News

Time Warner Detaches YES

6/15/2003 8:00 PM Eastern

Time Warner Cable's decision to offer Yankees Entertainment & Sports Network à la carte to its 1.2 million New York-area subs could result in Cablevision Systems Corp. going to bat for the regional sports channel.

Taking a cue from Cablevision — which reached a one-year interim deal that has the MSO offering YES on a tier or an à la carte basis — Time Warner Cable declared Thursday afternoon that it was exercising a most-favored nation clause in its contract to give itself distribution flexibility.

Time Warner said that as of July 29, it would give its expanded-basic customers the option to retain the service at no additional charge, or reduce their monthly cable bill by $1 by dropping it. Time Warner subscribers signing up for expanded basic after that date would have the option of purchasing YES for $1 per month.

Time Warner's announcement prompted YES to jump off the bench, threatening legal action.

"We view this as a breach of Time Warner's agreement with YES and we will be advising them of such," YES CEO Leo Hindery, who was in France prepping to race in the 24 Hours of Le Mans, said in a statement. "We will take the necessary action to protect our rights and keep the YES Network and the Yankees available to Time Warner customers without any additional cost."

Should YES lose Time Warner customers, Cablevision, under the terms of the deal reached in March, would indemnify the regional sports network for revenue reductions, due to subscriber subtractions and legal fees for a year.

At press time, Time Warner had not been served with a suit, according to an MSO spokesman. Cablevision declined to comment.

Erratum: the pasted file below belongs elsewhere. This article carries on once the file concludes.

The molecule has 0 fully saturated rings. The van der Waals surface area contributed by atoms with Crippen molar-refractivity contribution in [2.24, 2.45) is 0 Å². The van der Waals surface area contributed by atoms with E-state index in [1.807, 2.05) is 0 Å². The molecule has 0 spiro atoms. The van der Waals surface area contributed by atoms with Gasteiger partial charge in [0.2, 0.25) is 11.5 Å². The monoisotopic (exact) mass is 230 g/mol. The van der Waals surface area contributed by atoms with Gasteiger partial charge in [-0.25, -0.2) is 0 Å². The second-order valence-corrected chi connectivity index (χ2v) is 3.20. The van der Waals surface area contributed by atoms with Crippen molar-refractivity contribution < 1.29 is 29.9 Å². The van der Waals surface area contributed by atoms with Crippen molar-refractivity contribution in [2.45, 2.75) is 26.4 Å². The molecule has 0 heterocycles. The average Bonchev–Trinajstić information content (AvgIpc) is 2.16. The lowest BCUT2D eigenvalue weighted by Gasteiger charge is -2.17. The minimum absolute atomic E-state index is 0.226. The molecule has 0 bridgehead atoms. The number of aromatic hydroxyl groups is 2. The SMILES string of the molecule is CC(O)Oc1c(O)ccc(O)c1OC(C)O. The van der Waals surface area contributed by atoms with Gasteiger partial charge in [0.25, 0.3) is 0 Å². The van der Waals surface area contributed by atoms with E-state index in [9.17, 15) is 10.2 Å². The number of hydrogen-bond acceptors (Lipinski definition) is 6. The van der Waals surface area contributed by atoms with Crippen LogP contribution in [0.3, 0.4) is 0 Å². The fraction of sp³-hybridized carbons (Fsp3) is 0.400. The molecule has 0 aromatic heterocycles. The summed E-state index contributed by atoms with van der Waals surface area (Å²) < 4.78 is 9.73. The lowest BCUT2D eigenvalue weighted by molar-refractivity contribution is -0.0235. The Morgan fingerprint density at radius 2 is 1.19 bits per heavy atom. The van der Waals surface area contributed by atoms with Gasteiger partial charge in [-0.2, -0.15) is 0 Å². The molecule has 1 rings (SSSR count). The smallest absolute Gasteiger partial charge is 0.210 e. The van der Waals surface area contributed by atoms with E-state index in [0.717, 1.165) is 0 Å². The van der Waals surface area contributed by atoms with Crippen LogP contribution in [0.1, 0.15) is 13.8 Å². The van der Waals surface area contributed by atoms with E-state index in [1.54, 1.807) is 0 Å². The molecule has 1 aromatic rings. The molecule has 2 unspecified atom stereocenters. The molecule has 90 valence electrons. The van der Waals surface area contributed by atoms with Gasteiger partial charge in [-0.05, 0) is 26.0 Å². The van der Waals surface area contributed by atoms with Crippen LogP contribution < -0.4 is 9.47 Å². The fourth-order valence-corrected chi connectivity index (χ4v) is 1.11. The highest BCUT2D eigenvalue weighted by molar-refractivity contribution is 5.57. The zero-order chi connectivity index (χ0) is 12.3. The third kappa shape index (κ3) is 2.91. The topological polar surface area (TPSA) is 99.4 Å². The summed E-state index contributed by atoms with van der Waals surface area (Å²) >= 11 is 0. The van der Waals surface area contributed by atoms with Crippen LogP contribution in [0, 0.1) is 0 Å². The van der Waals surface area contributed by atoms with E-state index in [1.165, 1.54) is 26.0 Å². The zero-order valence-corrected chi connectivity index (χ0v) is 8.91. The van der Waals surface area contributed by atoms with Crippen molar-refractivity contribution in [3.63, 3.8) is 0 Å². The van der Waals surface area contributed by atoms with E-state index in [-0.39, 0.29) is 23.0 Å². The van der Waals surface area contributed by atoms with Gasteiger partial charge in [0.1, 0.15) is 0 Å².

Time Warner executives said the MSO is exercising the "most favored nation" clause in its deal with YES, which allows the operator to change its existing standard basic carriage deal and take advantage of the carriage flexibility granted to Cablevision.

Bethpage, N.Y.-based Cablevision last April began offering YES on an à la carte basis for $1.95 per month, or as part of a package with Madison Square Garden Network and Fox Sports Net New York for $4.95. Cablevision owns the latter two services.

It's unclear whether Time Warner would continue to pay YES $2.12 for each subscriber, regardless of how many drop the service. Under the Cablevision agreement, the MSO pays YES $2.12 for every subscriber who gets the regional sports network at levels no less than 51% of the MSO's subscriber base.

Observers believed Time Warner would wait until the end of the baseball season before altering its distribution for YES. But Time Warner Cable president Tom Baxter said the MSO wanted to provide its customers with the same options that Cablevision subscribers have.

"We've been very anxious to begin to offer people choices, particularly in the area of sports," Baxter said. "After the Cablevision-YES agreement, we thought this would be the appropriate time."

Comcast Corp., which also carries YES as a basic service, said it has no plans to make any lineup changes regarding the carriage of the channel.

Time Warner has been open about developing fee-based sports tiers for high-priced networks such as the Fox Sports Net regional networks and ESPN.

While current distribution deals forbid Time Warner from moving such networks off of standard basic, Baxter said the MSO will pursue such options as those contracts expire.

The MSO has launched sports tiers in 21 of its 31 divisions around the country, but most are populated with upstart or niche sports services like the Tennis Channel, Fox Sports World, ESPN News, and the Fox Sports digital networks.

In New York, Time Warner's deals with Madison Square Garden Network and Fox Sports New York terminate at the end of 2003. Time Warner earlier this year initiated talks with both networks about potentially creating a sports tier as early as July, but no deals had been reached at press time.

Currently, Time Warner pays about $3.50 per subscriber per month for both MSGN and FSNY, but that rate would jump at least $1 more with the ability to tier the channels or offer à la carte carriage, said sources.

Mike Reynolds contributed to this story.

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